Transurethral prostate resection syndrome: skeleton in the closet is still lurking!
Tatjana Šimurina, Boris Mraović, Miroslav Župčić, Sandra Graf Župčić, Igor Grubješić, Livija Šakić, Tomislav Sorić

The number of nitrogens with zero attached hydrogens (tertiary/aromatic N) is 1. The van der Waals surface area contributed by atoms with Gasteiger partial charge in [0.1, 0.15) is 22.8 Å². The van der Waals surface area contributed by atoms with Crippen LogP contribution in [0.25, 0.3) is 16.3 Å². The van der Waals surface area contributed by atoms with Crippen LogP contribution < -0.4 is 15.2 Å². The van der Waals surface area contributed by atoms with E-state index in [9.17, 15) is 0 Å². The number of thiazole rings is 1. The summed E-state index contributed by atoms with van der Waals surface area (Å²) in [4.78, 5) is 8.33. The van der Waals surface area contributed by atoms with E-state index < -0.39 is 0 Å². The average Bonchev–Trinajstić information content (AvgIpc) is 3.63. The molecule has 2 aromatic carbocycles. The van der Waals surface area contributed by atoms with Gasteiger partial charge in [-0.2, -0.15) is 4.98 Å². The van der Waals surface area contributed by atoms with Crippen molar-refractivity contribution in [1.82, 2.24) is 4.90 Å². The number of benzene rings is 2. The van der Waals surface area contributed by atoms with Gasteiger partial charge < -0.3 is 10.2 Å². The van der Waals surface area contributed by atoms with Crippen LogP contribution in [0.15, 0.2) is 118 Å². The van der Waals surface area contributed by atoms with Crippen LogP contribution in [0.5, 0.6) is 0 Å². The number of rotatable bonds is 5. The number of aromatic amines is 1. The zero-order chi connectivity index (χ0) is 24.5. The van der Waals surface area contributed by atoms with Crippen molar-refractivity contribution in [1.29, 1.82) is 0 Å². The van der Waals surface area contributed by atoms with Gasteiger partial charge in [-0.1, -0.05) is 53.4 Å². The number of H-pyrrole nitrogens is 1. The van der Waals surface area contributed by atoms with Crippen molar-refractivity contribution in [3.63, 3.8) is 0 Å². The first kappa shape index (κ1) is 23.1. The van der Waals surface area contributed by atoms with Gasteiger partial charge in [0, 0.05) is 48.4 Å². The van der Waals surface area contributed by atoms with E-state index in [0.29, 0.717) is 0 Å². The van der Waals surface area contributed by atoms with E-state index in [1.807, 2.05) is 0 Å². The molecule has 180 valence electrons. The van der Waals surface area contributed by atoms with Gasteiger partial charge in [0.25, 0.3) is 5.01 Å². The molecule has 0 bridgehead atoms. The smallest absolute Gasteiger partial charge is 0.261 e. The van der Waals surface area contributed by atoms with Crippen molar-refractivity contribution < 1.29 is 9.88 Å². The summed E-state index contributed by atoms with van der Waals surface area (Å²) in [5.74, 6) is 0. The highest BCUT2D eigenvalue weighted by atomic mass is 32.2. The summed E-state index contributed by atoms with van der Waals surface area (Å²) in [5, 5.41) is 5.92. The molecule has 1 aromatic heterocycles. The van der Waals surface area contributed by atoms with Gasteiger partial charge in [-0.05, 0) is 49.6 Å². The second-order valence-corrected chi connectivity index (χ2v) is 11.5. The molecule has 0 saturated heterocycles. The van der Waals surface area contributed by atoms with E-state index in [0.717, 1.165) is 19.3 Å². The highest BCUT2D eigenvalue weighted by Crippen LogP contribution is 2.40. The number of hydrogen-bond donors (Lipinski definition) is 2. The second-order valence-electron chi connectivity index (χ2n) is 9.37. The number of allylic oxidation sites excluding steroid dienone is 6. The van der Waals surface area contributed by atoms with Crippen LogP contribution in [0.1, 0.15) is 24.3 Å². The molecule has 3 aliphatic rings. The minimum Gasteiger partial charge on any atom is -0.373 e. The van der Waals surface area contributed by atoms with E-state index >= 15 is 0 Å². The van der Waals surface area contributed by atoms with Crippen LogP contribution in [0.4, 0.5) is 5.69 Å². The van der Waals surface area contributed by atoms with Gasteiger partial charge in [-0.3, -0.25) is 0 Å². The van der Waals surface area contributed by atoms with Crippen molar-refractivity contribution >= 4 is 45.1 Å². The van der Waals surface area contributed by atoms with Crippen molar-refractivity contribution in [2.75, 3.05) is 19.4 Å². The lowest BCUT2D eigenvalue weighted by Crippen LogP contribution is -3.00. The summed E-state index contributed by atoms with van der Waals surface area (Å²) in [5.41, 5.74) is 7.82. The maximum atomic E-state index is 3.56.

Objectives: Transurethral resection of the prostate (TURP) is often performed as a day case surgery. Although it is considered a safe procedure, serious perioperative complications could occur. TURP syndrome is a rare but potentially life-threatening complication.The objective of this clinical update, based on recently published literature, was to discuss the incidence, pathophysiology and clinical picture of TURP syndrome. Methods: A comprehensive review of medical literature search utilizing PubMed, Ovid Medline® and Google Scholar from January 1st 2017 to January 1st 2020 was performed. Results: Pathophysiology of TURP syndrome is multifactorial. Clinical symptoms vary from mild to severe and they depend on the rate and amount of intravascular absorption of the irrigation solution into the circulation, type of the irrigation solution, and patients and surgical factors. Acute volume load into the circulation could lead to pulmonary edema and cardiac arrest, whilst solute changes in plasma like hyponatremia ,as well as hypotonicity and hypoosmolality of plasma may cause central nervous system (CNS) disturbances. Early detection of clinical symptoms in anesthetized patients is difficult but crucial for early treatment. The treatment must be in accordance with the severity of clinical symptoms and signs. Spinal anesthesia has advantages over general anesthesia because it allows monitoring and early detection of CNS symptoms in conscious patients. Conclusions: This narrative review provides an update on TURP syndrome with an emphasis on prevention, early diagnosis and treatment of this iatrogenic complication.Improved understanding of etiology, preventive measures, newer surgical techniques, and intensive monitoring facilitate further risk reduction of TURP syndrome.